Consumers are increasingly worried about the potential abuse of their personal data, and whether the organisations which store it are doing so in a secure manner.
Those are the latest findings of research from the ICO, which echoes sentiments we heard earlier this week from an MRS study that observed a “general distrust” of how personal data is collected.
The ICO’s Annual Track survey (carried out by ComRes) took in the views of around 1,500 UK consumers on data protection issues, and found that 85 per cent said they were “concerned” about how their details are passed to, or in some cases sold to, third-parties. And almost as many, 77 per cent, were worried that businesses weren’t storing those personal details securely.
Folks were also questioned on freedom of information, and when it comes to this topic, 75 per cent felt that private companies acting on behalf of the public sector should be subject to the Freedom of Information Act.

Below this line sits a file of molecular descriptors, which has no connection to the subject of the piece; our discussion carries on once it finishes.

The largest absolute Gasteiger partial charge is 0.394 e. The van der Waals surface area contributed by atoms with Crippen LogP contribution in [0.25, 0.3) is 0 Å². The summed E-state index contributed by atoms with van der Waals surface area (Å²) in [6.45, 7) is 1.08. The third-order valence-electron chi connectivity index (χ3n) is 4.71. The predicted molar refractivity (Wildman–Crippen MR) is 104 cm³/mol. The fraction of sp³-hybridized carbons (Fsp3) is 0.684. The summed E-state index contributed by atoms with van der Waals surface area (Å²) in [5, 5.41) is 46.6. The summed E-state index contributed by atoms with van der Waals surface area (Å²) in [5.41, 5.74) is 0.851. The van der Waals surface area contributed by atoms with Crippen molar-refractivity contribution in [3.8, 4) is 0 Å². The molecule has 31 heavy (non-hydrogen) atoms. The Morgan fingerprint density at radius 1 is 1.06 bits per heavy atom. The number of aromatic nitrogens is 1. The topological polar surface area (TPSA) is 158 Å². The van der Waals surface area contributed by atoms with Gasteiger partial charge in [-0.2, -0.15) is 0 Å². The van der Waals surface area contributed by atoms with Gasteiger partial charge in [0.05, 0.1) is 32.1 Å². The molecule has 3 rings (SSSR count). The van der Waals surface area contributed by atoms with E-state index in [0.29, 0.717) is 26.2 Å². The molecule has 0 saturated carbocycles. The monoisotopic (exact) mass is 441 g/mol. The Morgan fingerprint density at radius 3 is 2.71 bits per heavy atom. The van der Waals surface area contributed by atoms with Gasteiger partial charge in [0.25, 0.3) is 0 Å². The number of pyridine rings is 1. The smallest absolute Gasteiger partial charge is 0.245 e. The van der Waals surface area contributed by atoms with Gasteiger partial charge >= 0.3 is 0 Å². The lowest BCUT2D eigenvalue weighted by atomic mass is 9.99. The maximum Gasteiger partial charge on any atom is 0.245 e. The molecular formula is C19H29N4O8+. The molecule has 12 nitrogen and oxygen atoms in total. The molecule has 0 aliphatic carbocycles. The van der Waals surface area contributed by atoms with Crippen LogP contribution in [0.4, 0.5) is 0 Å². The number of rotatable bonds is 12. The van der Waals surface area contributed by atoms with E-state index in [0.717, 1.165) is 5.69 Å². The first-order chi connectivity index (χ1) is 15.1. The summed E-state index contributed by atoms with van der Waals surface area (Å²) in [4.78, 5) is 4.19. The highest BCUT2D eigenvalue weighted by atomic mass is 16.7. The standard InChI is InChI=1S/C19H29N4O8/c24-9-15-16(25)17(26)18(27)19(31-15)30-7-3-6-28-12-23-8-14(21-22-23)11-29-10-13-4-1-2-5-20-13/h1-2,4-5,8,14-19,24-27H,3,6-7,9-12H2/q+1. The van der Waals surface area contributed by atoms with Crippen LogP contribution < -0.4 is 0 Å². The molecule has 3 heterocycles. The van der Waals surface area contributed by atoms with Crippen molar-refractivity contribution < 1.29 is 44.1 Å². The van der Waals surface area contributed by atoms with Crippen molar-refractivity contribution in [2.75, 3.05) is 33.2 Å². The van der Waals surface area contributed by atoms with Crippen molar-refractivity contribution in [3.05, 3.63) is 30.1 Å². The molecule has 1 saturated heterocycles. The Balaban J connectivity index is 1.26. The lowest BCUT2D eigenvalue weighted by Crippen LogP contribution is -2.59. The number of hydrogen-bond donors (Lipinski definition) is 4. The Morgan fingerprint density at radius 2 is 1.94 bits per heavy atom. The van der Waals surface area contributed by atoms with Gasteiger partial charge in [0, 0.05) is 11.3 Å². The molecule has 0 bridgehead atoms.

Information Commissioner Christopher Graham commented: “We are set for a new data protection framework in the next three years, but there are still basic things that organisations can be doing today, not only to comply with the current legislation, but also to prepare for the future regulatory landscape.
“Businesses should take the results of our survey as a prompt to address consumers’ concerns and provide clearer information to explain when people’s details will be shared and with whom. Getting these basics right today will not only improve consumer trust but also help a business along the road to future compliance.”
The ICO also announced its “corporate plan” for 2015-2018 which, as Graham mentioned, is preparing for the new EU data protection framework which is coming in, and will also see the introduction of an “ICO privacy seal scheme” as a hallmark for those who undertake and implement quality data protection measures.